One of our biggest fans complained a few weeks back. After years of positive feedback about these blogs, he took the time to let us know that he was not satisfied with one of them as he did not feel it was specific enough about what he should actually do as a result of reading it.
Upon reflection, I believe his comments point to a larger problem: as someone who spends much of each day in the GTD® trenches, I can be afflicted with what has been called ‘the curse of knowledge’. I know a lot about GTD, and – somewhat blinded by what I know – I sometimes struggle to remember that others are not seeing the picture that I see, completely forgetting that the GTD picture I am seeing has been painted and filled in over the past nine years.
My picture is, of course, a much different picture than someone is seeing after nine months, or nine days. What they are seeing is more like a sketch, and many of the connections are missing that are apparent when all the lines have been joined up and the colours filled in.
So often I write my blogs thinking that those who read them would not be keen if I simply repeated the basics of getting on top of their work.
Instead, I’m usually looking for interesting metaphors to illustrate sometimes abstract principles, and I’m forgetting that some readers are fairly new to this game and really just wanting to know about the fundamentals of collecting, processing, and organizing their stuff.
So, here, in response to a very constructive – and gentle – complaint, is a quick how-to on how to process an inbox to zero:
· Protect some time – to process the new ‘stuff’ that comes in each day, you’ll need about 45-75 minutes each day. Not necessarily in one block, but as a total spread through the day. If you don’t protect this time to think about new stuff then do not be surprised when you are overwhelmed by your inboxes.
· Choose your moment – this requires focus and energy, so there is no point in trying to do it when you are too tired. Better to leave it in ‘in’ (where you know it will wait for you) for a time when you are feeling fitter.
· Avoid the Sisyphus Shuffle – just as Sisyphus was trapped rolling a boulder up the hill and having it repeatedly roll back over him, constantly jumping back up to the top of your inbox to look at the last thing that arrived means you’ll be much less likely to get to look at the oldest, and you’ll probably just confuse yourself with too much information on a variety of topics rather than staying focused on one thing until you have finished the thinking on it.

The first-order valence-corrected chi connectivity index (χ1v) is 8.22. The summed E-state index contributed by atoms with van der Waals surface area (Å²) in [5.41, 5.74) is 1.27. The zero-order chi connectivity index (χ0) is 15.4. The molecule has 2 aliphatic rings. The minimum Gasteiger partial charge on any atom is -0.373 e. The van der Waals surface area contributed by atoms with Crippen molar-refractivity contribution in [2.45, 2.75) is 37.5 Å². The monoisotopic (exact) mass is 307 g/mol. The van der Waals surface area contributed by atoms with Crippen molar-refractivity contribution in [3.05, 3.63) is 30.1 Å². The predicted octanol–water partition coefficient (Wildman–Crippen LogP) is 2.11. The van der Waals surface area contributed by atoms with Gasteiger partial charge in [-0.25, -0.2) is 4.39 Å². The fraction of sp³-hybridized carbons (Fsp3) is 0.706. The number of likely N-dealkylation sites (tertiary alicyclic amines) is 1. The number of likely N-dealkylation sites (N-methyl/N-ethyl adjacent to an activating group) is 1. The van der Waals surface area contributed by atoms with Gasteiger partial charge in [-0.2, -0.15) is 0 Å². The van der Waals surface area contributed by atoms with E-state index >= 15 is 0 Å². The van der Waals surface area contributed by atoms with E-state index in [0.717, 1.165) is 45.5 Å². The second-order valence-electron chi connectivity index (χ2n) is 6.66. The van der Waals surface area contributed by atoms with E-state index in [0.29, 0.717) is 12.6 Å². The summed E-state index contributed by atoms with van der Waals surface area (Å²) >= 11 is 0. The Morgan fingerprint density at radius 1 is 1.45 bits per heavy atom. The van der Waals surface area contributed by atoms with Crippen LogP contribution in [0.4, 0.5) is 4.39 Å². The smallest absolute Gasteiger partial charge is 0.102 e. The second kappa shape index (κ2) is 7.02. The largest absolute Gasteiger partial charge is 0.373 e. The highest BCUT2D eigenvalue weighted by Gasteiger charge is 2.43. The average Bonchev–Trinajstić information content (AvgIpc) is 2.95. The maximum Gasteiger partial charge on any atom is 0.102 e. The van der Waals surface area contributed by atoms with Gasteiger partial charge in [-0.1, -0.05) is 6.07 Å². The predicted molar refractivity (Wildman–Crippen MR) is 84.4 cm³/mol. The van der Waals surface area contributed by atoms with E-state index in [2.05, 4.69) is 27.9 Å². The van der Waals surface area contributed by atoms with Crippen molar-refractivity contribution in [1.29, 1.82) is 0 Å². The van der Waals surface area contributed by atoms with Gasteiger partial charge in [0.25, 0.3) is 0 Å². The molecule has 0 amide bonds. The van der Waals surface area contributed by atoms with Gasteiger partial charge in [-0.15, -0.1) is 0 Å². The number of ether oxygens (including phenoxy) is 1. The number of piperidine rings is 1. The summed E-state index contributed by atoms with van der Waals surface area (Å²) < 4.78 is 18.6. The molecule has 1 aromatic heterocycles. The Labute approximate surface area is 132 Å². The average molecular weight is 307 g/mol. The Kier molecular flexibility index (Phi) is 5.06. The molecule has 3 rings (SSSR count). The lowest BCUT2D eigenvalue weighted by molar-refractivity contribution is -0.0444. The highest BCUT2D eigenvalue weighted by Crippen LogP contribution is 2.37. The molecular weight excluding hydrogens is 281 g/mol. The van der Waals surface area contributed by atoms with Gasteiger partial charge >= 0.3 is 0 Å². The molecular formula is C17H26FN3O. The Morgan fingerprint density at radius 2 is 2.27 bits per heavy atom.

· Start at the top – take the first paper / first e-mail / first whatever it is, and start there. You could start anywhere, of course, but jumping around all over the place often leads to avoiding the challenging things.
· Go one at a time, until you are at zero – simple to say, more difficult to do. Ask the simple questions we suggest: What is it? Is it actionable? etc. Just stay with them until they are thought through, the reminders are put into a system, and the originals either deleted or filed. One. Thing. At. A. Time. Your brain will love you for this.
· This is about thinking and deciding, not doing* – think each thing through, and make the decisions that you can make, given your current circumstances. We strongly suggest you don’t allow your thinking to result in next actions that start with ‘think about x’ or ‘decide about y’. Thinking and deciding is what you are doing now while you are processing. Otherwise you’ll just have well organized ‘stuff’.
*apart from the 2 minute rule
· Go slow to go fast – this process might feel slow at the start, but if you continue two things will happen: you’ll get much faster at it, and – no matter how slow it feels in the beginning – you’ll be able to move like a rocket once you are working on lists that are clustered by place or by tool.
For those of you just getting started, I hope this is a good introduction; for those of you who’ve been practicing a while I hope it is a good refresher. For those of you who prefer a more metaphorical approach, stay tuned for my next contribution, on how a complete project list will take care of ‘Zombies’ on your lists.